The third tranche of flotation would be optional in stability terms and additional in terms of power provision. The sheer surface area provides extremely well for nets of Salter Ducks to also be suspended beneath.
I'm reckoning that I could deliver this for a fraction of the cost of nuclear alternatives.
Multiplicity of benefits to having power production offshore - negligable real estate cost; tactical/strategic relocation options; minimal visible/environmental impact, though would truly be a wonderous construction; scaleable options and almost limitless reproductions/redeployments and worldwide increasing demand.
Governments, power cos and investors may apply by email.
Posted 7:42 PM, Thursday, June 15, 2006, by Faber Optimé. Post permanently located here. Click here to email the author about this post.
Who can have failed to note the meteoric rise in popularity of the iPod. This can be identified as being primarily down to:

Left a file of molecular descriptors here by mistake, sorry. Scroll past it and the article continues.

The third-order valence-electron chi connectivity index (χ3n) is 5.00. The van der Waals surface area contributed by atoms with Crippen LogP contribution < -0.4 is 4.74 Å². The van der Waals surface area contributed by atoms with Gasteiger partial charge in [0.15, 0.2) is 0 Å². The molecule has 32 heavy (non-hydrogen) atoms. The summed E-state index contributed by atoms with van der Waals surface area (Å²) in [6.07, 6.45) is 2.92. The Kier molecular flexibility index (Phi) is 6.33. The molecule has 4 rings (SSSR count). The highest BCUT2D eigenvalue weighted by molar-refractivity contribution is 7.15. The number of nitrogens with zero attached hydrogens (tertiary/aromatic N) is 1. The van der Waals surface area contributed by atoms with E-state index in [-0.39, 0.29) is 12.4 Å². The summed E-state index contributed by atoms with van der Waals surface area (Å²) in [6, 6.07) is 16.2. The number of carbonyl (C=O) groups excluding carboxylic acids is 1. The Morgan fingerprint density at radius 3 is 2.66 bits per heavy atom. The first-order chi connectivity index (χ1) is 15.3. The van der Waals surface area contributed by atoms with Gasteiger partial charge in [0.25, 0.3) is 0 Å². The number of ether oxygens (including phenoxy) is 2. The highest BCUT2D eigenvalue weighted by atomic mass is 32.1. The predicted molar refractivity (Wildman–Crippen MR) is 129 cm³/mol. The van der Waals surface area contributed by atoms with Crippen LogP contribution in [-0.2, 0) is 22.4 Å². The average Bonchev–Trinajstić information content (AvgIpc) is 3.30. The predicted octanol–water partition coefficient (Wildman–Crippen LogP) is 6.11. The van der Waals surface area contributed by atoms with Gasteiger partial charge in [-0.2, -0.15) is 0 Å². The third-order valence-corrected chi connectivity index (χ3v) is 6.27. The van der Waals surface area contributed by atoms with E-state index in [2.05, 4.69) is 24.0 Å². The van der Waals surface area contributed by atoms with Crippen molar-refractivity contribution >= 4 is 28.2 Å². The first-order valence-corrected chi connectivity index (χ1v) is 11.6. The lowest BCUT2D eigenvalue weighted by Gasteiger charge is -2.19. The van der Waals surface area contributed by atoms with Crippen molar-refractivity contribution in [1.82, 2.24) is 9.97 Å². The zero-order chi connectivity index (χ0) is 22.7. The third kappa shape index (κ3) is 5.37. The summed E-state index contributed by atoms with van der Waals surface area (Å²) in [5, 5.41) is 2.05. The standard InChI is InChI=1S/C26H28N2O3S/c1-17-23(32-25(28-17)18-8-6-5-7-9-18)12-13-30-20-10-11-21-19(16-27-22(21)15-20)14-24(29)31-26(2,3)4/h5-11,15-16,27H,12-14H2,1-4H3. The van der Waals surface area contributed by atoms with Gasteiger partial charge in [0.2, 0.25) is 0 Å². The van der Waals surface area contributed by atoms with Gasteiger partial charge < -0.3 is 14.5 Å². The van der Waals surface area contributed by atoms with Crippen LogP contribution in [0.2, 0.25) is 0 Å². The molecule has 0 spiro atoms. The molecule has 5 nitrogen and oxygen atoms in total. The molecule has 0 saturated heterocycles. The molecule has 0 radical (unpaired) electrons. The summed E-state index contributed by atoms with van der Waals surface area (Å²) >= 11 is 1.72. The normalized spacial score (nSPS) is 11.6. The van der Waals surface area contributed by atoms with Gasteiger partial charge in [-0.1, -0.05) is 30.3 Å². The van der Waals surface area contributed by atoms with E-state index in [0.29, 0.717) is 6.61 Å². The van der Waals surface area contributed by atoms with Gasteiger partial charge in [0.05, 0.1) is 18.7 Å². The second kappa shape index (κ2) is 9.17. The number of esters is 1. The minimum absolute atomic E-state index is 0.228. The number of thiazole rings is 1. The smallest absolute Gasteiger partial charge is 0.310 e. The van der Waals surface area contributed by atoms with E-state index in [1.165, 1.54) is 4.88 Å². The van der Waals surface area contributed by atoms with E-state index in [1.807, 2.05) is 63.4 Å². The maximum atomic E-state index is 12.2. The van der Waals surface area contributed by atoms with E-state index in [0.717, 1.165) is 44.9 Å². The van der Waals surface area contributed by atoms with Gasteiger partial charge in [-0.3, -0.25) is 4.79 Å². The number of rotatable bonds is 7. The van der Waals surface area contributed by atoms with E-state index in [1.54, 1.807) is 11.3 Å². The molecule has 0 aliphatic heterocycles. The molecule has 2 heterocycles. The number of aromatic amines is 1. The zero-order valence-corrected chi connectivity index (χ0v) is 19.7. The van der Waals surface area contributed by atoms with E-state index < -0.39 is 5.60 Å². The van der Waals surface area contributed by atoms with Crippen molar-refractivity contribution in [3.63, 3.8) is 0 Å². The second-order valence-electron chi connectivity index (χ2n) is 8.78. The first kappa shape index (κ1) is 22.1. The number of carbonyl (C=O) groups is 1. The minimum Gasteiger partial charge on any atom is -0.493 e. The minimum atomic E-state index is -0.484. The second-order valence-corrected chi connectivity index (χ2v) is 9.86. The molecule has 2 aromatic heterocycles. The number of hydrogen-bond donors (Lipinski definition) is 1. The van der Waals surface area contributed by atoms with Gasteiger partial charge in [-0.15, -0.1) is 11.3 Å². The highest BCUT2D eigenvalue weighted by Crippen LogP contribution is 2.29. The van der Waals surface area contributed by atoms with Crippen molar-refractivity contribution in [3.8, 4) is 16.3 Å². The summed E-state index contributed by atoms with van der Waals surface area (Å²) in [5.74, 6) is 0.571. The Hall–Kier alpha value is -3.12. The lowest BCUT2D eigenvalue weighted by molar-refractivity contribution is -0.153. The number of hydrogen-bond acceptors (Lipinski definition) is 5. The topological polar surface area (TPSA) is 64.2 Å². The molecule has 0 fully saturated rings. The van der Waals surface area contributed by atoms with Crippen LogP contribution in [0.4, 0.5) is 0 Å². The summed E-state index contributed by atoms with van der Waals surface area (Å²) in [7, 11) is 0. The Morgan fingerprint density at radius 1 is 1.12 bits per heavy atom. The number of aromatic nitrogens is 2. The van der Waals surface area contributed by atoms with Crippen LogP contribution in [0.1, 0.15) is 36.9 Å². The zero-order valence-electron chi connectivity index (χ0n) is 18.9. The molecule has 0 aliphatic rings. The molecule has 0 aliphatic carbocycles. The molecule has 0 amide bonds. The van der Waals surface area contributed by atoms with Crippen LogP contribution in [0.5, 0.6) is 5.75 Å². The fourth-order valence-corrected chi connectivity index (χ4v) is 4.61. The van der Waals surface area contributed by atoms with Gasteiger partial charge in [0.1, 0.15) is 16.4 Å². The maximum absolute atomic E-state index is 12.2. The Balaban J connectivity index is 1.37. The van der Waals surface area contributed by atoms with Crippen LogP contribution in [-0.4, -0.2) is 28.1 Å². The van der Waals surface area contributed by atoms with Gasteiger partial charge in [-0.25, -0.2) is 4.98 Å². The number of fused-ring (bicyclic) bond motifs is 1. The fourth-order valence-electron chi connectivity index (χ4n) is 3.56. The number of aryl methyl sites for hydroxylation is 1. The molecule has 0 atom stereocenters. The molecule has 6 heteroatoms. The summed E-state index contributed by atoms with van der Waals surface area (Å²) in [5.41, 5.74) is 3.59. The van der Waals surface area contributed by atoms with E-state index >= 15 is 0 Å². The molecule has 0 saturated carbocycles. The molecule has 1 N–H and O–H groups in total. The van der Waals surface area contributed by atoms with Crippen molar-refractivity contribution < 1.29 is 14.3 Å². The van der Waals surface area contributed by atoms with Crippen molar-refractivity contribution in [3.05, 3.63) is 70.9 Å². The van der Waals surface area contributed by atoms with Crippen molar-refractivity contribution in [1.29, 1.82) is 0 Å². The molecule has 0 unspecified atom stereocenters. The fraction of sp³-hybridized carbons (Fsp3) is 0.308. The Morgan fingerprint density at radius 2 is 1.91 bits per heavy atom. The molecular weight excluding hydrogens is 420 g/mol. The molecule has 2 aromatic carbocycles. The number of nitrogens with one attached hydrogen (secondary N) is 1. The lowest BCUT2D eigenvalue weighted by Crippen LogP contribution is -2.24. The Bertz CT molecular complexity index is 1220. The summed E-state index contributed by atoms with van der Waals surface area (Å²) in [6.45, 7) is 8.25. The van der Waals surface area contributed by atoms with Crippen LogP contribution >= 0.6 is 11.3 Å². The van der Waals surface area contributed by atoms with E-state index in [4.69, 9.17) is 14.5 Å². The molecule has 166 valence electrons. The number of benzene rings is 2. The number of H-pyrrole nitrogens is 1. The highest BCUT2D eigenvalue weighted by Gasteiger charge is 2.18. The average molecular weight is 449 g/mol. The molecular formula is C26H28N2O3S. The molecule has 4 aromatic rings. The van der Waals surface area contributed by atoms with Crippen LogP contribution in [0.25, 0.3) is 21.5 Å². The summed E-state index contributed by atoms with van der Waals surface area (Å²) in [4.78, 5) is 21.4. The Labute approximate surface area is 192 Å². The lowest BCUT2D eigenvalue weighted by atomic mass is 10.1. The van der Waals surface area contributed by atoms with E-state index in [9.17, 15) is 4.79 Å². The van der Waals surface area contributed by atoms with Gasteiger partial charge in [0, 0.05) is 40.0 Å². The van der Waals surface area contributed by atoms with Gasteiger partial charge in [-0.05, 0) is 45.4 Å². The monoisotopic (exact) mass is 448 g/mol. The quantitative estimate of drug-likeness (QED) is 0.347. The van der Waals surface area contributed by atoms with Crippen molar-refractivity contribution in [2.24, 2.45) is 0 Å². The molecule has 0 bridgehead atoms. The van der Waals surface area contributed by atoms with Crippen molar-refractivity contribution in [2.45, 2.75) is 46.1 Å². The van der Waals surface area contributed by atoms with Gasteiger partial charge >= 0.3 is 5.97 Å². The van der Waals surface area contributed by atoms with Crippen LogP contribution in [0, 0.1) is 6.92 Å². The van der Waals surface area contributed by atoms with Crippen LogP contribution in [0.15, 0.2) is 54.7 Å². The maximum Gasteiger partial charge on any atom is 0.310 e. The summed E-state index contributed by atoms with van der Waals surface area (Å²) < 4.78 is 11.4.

Ability to use/listen to music acquired by way of file sharing;
Adaptability is another important facet waiting in the wings. All the above said, iPods clearly illustrate a consumer desire for accessible technology - cutting edge, computer-derived/hosted functionality with high and immediate availability, I'll coin the phrase Personal Information Technology (PIT). Note that mobile phones and PDAs also share similar characteristics, though obviously for differing purposes. However the iPod fails to deliver in the majority of application domains, save for its (multi-)media playback capability. Thus iPods join the pantheon of personal technologies. For the more avid of techhies, it's yet another box/gadget to carry. One could make some interesting comparisons with the Palm LifeDrive, which takes the iPod concept and adds to it PDA capabilities as well as file/data storage and retrieval. So here I propose an alternative approach. Cognaisant of the PC with its generic design aspects, there's a ready opportunity for an equivalent product, but specifically designed with a fit to the (highly portable/available) ergonomics demonstrated in the iPod, in mind. Fundamentally, such a device would:
Require minimal on-board functionality; and